The Yucatan Peninsula has experienced drastic anthropogenic deforestation and biodiversity loss since early colonial times. Deforestation in seasonal dry tropical forests (SDTF) has had direct and indirect repercussions on Maya communities. This project was focused on the condition of biodiversity (measured by the plant resources) as well as the impacts on local community. Direct affects on the physical environment include a dramatic decrease in forested land while indirect affects include changing Maya perception, understanding, and conservation of forest environs. My research was conducted in two locations in the Yucatan Peninsula with dissimilar environmental degradation; the village of Ixil, Yucatan, Mexico and Reserva San Nicolas, a newly established biological preserve located near Cenotillo, Yucatan, an area that for the most part has been conserved with less human impact. I compared the loss of biodiversity from ongoing deforestation as well as the loss of bio- cultural diversity, as traditional farming and forest practice is lost.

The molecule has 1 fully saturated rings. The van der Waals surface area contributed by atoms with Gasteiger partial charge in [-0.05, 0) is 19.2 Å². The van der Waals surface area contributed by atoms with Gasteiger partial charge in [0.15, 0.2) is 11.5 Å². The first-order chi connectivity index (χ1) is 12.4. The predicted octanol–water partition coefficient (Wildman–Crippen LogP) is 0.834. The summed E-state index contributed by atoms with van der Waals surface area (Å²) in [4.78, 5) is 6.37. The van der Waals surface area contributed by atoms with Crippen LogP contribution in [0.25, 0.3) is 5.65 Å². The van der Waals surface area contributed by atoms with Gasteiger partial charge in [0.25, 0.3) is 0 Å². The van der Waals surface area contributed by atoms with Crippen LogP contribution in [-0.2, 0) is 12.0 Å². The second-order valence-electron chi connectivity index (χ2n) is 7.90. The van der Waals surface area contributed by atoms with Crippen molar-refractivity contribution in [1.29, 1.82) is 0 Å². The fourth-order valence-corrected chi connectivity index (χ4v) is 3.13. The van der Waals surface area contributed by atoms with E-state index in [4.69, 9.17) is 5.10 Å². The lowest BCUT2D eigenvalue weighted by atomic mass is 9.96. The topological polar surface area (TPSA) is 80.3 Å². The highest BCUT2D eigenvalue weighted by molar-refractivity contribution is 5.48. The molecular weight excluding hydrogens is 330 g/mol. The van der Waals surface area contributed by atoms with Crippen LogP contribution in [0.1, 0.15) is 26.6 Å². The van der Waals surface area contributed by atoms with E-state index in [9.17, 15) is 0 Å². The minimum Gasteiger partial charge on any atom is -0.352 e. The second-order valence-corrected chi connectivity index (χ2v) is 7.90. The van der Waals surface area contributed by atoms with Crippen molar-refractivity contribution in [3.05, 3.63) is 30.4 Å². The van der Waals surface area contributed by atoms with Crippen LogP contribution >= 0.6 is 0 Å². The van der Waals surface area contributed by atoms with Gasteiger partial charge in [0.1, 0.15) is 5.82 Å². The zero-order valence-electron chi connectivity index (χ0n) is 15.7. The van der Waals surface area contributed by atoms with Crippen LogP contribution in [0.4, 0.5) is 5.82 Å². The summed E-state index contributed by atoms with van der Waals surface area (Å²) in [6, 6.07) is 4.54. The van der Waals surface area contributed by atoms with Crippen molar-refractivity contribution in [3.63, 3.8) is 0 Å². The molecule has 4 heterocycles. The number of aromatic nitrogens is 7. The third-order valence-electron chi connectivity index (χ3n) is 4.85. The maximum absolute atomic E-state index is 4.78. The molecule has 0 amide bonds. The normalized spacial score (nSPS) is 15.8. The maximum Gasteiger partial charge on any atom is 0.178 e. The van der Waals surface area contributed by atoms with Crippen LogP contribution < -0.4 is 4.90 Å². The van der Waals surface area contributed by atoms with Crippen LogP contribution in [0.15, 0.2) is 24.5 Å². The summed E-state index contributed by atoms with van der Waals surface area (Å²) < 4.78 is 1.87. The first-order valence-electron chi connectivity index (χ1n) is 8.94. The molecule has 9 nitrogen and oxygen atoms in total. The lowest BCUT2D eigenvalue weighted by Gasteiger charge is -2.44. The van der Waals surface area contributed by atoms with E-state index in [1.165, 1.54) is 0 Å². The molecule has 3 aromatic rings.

Research methods included interviews and surveys of the community, from young adults to elders who have witnessed drastic changes over time in local forest and solares (domestic gardens). In addition I collaborated with community members in the field to asses plant recognition in ten sample transects each 50X2 M, within an area of 0.1ha-1000m^2, which yielded a quantitative analysis of vegetation communities as well as a summary of local plant recognition knowledge.
Results/Conclusions: Preliminary results appear to indicate that extreme deforestation during the henequen era in and around the village of Ixil drastically reduced overall biodiversity and dramatically changed Maya perceptions of forest and land. While Maya ejidatarios near Reserva San Nicolas retained more robust forest knowledge reflecting their proximity to intact forest.
Key Words: Seasonal dry tropical forests, Yucatan, biodiversity loss, henequen